The organization recently released 12 “rules of thumb for journalists” to help them do a better job handling numbers. The tips for “numbers hygiene” include “sniff around” and ask, “out of how many?” also has a related story that offers additional tips to help journalists avoid five common pitfalls related to numbers.

In keeping with the spirit of numeracy, I wrote a previous column that shared advice from Sarah Cohen, author of the book, “Numbers in the Newsroom: Using Math and Statistics in News.”

I also followed up with Walker to learn more about the motivation behind Getstats and to tease out a few more tips from him. Read more


5 tips for getting photo IDs right

Mistaken identifications are among the most common photo errors I see corrected by the media. People in photos have either been mislabeled internally or by a photo or wire service, or someone hasn’t checked the image to verify it’s showing who they think it does.

A case in point: this Monday correction in The Independent

In our print edition of Friday 3 February we ran a photograph of an actor named David Bradley under the heading “stars who have slipped.” We very much regret that we used a photograph of the wrong David Bradley and that the David Bradley we pictured is still enjoying a highly successful career, including playing Argus Filch, the caretaker in the Harry Potter films.

This is a bit tricky, as the photo was in fact of an actor named David Bradley — it was just the wrong David Bradley. Read more


Students offer new rules for accurate journalism

In a column last year for Columbia Journalism Review I tried to put some journalism cliches to good use by offering a series of tips and rules to help journalists create accurate work. The idea was to boil accuracy advice down to the essentials, and I ended up with a list of eight rules. Here are three of them:

The initial, mistaken information will be retweeted more than any subsequent correction. I’ve started calling this the Law of Incorrect Tweets. The point is to emphasize that a piece of misinformation is often far more appealing and interesting than the subsequent correction. People are therefore more inclined to retweet or like a false news report than to pay attention to any subsequent correction. Be careful with the information that gets pushed out, and be diligent about repeatedly offering a correction.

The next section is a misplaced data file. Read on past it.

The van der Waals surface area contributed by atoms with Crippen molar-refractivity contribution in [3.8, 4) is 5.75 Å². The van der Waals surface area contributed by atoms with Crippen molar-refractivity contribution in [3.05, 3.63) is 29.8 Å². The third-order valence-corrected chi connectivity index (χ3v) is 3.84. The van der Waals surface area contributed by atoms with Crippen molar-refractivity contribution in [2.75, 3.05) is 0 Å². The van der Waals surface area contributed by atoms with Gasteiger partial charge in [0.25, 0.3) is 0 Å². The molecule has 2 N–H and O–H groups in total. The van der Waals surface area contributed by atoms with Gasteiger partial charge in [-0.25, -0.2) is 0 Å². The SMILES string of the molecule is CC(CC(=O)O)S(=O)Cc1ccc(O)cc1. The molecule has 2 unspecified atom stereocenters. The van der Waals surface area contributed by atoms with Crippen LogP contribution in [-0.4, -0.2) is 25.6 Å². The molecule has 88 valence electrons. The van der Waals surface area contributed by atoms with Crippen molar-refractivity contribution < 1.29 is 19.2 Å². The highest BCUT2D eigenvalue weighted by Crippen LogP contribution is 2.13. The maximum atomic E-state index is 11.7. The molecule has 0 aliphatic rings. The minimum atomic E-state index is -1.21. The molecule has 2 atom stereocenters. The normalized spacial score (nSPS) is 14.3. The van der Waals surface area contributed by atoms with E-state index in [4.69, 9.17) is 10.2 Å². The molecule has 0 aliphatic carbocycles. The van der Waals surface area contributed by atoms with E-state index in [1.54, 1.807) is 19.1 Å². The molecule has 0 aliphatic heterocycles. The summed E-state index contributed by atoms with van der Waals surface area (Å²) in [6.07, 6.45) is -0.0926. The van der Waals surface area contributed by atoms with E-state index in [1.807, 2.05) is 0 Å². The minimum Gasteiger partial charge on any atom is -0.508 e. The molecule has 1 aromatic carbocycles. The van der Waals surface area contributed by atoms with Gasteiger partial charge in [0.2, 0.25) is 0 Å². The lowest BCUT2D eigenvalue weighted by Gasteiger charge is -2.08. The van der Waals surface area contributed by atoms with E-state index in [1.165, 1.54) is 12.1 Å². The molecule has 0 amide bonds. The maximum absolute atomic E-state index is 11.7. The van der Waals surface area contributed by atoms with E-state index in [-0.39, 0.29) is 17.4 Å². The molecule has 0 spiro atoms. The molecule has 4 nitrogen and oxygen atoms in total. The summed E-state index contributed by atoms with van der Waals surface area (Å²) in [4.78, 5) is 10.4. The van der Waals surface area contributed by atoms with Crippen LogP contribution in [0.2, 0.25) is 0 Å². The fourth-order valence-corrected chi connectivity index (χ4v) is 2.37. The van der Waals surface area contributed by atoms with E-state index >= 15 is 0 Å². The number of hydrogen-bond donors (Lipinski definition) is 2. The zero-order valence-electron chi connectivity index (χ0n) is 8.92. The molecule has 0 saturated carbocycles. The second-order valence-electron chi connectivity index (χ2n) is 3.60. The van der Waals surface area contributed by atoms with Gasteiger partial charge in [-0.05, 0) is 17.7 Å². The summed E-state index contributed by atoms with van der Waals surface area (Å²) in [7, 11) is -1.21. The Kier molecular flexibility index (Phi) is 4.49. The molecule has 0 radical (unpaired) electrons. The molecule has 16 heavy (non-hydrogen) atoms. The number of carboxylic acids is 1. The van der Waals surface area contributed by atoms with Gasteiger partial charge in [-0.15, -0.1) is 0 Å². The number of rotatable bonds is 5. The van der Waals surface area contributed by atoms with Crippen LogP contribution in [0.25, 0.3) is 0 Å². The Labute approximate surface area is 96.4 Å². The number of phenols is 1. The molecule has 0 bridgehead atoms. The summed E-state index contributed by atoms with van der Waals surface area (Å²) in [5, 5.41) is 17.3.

Read more
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Copy editors’ advice for the new year: ‘Slow down’

Two editors recently shared some useful tips to help journalists detect and prevent mistakes. A selection of their advice is below, and be sure to read both articles.

I’ll add to the offerings by pointing to my free downloadable accuracy checklist. Want to know why I’m such an advocate for checklists? You can read more in this post. It includes a basic overview, as well some slides and a liveblog of a workshop I gave at American University. I also recommend this post from Steve Buttry, which includes his own version of a checklist.

Copy Editing Tips

The first bit of accuracy advice comes from Pam Nelson, who writes the Grammar Guide blog for the American Copy Editors Society. She offered 10 tips for copy editors, though they can also be applied to writers. Read more


Three tips for avoiding errors when dealing with archival content

Archives can be dangerous territory for journalists. Searching in databases or a newspaper’s morgue can provide essential background and perspective for current coverage. But it can also lead to errors and other offenses.

This December correction from the Kalgoorlie Miner of Western Australia highlights some of the many challenges journalists and others face when relying on archival content:

IN TUESDAY’S Goldfields History page, we wrote about a shooting incident 50 years ago in which two men died in Hoover Street, Leonora.

The original news article published the names of the two men, one 16 years old and the other 22, which at the time was the style of the newspaper.

The article also mentioned the name of a 14-year-old girl who was shot in the incident.

Read more